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Ultimate Guide to Nootropics | Part 4 | Adaptogens

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Balance; it’s often the most overlooked aspect in our day-to-day lives. Humans seem to thrive on chaos.We constantly experience blissful behavioral highs and subsequent lows. In a certain sense, we have mastered the act of being imbalanced. However, the question we must ask ourselves is: how far can we push it before we crash? Most of us have come face to face with the limit at some point in our lives. It’s a moment where elevated stress becomes so unmanageable that our mental and physical capabilities take an abrupt hit; sometimes to the point that we become completely incapacitated. If this occurs at regular instances, we are forced to reach a state that we have come to know as a ‘burn-out’; where we are incredibly inefficient due to a lack of drive. So how do we perform at our maximum potential while staying healthy and preventing periods of ‘burn out’?

In 1947, the Russian pharmacologist N.V. Lazarev made a very interesting discovery while he was studying the arterial dilator dibazol. He observed that dibazol was non-specifically balancing biological processes within an organism, while they were being exposed to adverse influences such as stress. He called this effect SNIR, which stands for "a state of nonspecifically increased resistance" (Brekhman & Dardymov, 1969). N.V. Lazarev later named substances that produce SNIR “adaptogens.”

Although the term ‘adaptogen’ was coined fairly recently, adaptogens have actually been in use for thousands of years. This is due to their abundant presence in nature. In fact, the term ‘adaptogen’ was later adapted to describe a substance of natural origin, whereas synthetic substances such as dibazol, which produce SNIR, are called actoprotectors (Oliynyk & Oh, 2012). Adaptogens are an integral component of both Ayurvedic and Chinese medicine; which is not surprising, since both of these medical systems emphasizes the importance of balance.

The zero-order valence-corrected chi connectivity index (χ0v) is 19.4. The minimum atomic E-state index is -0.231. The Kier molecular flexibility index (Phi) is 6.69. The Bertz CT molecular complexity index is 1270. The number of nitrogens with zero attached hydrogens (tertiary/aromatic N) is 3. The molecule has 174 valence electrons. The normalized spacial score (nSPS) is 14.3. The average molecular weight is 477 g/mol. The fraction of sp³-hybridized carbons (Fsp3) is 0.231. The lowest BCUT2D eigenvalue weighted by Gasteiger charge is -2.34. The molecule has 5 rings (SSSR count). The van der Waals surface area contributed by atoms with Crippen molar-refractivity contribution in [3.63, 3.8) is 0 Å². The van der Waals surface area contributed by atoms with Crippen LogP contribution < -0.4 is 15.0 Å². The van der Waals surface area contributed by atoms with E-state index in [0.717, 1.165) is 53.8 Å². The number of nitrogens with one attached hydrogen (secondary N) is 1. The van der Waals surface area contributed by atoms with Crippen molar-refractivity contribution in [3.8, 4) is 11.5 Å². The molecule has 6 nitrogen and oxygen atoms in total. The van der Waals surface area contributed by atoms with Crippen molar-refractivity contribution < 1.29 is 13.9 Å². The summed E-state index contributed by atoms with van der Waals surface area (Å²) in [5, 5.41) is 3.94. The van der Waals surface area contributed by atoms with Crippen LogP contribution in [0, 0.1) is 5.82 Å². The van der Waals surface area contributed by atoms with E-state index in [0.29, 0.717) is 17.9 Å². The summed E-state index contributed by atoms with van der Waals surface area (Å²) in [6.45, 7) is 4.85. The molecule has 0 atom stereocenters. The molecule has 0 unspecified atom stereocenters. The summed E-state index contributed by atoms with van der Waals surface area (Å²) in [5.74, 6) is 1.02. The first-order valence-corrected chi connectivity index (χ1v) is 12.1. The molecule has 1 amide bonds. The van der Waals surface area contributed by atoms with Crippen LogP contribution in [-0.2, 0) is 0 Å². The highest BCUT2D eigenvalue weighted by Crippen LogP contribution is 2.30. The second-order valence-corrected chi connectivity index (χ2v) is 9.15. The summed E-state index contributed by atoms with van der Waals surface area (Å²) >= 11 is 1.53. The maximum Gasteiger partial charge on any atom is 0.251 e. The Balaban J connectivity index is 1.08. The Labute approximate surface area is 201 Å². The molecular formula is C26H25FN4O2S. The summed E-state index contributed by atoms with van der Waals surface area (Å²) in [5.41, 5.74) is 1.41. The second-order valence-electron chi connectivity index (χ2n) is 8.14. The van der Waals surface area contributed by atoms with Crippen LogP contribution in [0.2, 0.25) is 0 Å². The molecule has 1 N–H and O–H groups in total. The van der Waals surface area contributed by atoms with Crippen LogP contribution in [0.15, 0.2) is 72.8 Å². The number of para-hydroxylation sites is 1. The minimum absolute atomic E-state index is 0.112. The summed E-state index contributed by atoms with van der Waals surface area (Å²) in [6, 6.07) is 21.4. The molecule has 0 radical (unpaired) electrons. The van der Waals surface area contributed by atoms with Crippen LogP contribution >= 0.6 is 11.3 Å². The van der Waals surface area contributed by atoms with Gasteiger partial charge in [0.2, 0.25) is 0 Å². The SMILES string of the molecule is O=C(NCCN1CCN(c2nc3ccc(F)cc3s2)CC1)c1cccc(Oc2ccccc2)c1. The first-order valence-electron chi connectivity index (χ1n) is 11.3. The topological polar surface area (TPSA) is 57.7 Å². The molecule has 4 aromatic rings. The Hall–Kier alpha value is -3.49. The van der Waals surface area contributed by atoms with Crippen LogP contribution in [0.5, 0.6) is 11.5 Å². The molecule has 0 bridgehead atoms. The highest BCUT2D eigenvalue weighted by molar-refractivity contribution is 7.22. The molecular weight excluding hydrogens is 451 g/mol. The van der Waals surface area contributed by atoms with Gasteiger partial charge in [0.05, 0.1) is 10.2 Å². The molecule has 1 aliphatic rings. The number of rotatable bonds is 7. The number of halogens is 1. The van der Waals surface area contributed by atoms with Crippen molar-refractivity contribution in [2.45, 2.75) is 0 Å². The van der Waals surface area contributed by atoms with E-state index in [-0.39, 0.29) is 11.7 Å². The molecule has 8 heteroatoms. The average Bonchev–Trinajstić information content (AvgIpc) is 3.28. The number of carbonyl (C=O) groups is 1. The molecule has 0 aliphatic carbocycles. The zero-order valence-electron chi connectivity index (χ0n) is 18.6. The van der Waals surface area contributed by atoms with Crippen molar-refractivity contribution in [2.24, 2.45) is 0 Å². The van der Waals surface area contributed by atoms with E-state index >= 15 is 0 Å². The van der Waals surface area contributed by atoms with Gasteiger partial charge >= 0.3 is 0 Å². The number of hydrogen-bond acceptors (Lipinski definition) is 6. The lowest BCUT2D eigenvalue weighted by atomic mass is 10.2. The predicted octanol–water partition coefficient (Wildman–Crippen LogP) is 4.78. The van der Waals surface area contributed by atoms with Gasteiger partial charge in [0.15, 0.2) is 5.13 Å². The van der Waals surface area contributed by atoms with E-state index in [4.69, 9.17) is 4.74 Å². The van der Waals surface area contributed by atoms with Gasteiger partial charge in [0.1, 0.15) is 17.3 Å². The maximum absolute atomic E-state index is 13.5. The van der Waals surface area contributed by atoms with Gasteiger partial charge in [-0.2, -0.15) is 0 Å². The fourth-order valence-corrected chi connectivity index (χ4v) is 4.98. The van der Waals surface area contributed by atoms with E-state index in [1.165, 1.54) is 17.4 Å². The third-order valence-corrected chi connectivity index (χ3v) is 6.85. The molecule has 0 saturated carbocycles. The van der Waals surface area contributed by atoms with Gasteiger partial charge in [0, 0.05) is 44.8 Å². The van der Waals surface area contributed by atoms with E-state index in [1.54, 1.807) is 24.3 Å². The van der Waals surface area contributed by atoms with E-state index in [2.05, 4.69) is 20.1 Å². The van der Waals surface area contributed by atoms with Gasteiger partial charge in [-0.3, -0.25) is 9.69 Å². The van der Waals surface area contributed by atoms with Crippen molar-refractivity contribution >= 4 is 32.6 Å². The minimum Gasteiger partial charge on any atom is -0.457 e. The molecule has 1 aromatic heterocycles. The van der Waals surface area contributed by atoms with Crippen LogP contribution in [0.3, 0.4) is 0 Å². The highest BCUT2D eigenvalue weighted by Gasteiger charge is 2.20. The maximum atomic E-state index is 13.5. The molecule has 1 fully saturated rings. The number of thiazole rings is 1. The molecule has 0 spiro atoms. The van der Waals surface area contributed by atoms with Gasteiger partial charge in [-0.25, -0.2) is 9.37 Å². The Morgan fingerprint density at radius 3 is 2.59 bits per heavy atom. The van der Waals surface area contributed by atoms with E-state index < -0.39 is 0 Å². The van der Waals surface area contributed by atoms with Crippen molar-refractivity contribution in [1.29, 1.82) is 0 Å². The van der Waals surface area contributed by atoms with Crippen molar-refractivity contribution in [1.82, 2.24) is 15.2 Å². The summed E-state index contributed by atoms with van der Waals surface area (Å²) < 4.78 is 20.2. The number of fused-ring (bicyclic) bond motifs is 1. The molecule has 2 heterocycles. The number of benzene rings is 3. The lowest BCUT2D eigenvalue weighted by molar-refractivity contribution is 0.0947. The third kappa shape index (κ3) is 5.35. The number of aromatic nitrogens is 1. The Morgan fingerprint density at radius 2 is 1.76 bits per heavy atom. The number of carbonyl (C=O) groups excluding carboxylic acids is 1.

As you can see from the above infographic, even though a “true” adaptogen produces a non-specific balancing effect, the reality is that plant chemistry is too complex to produce a purely homogenous effect. However, this variability can be advantageous, since there is such large variation between what works well for an individual. For example, if you’re usually a very high energy person, and find it hard to calm your mind at times, you would probably react best to adaptogens on the calming side of the spectrum. However, if you are the kind of person that struggles to get your mind into gear and focused, then you’d likely benefit more from an adaptogen on the energizing side of the spectrum. On top of this, due to their balancing effect, adaptogens can combine fantastically with other compounds. For example, bacopa monnieri could smooth out the jittery feelings of caffeine for individuals whom are sensitive to its effects. However, an individual who is more accustomed to caffeine, panax ginseng could be used to bolster its stimulant effects.

Furthermore, adaptogens can even be combined with each other to produce a very well rounded effect profile. Looking at the effect matrix for cordyceps in the infographic above, we can see that it’s well suited for boosting vigour, and pretty good at mood, but it’s effects on memory are lackluster. On the other hand, bacopa monnieri is well suited for boosting mood and memory, but its effects on vigour are lackluster. Cordyceps is also a more stimulating compound, whereas bacopa is a more calming compound. As can be seen on the figure below, when the two are combined, a theoretical effect profile is created for the combination, which merges the best attributes of both herbs.

The fact that adaptogens can combine with each other to create a more rounded effect profile has been known for quite some time. In Ayurveda, adaptogenic herbs are often combined with each other to create formulations such as brahmi (bacopa monnieri and centella asiatica) and perment (bacopa monnieri, winter cherry, bluebellvine and asparagus racemosus) (Muralidhara & Bharath, 2011; Ramanathan et al., 2011)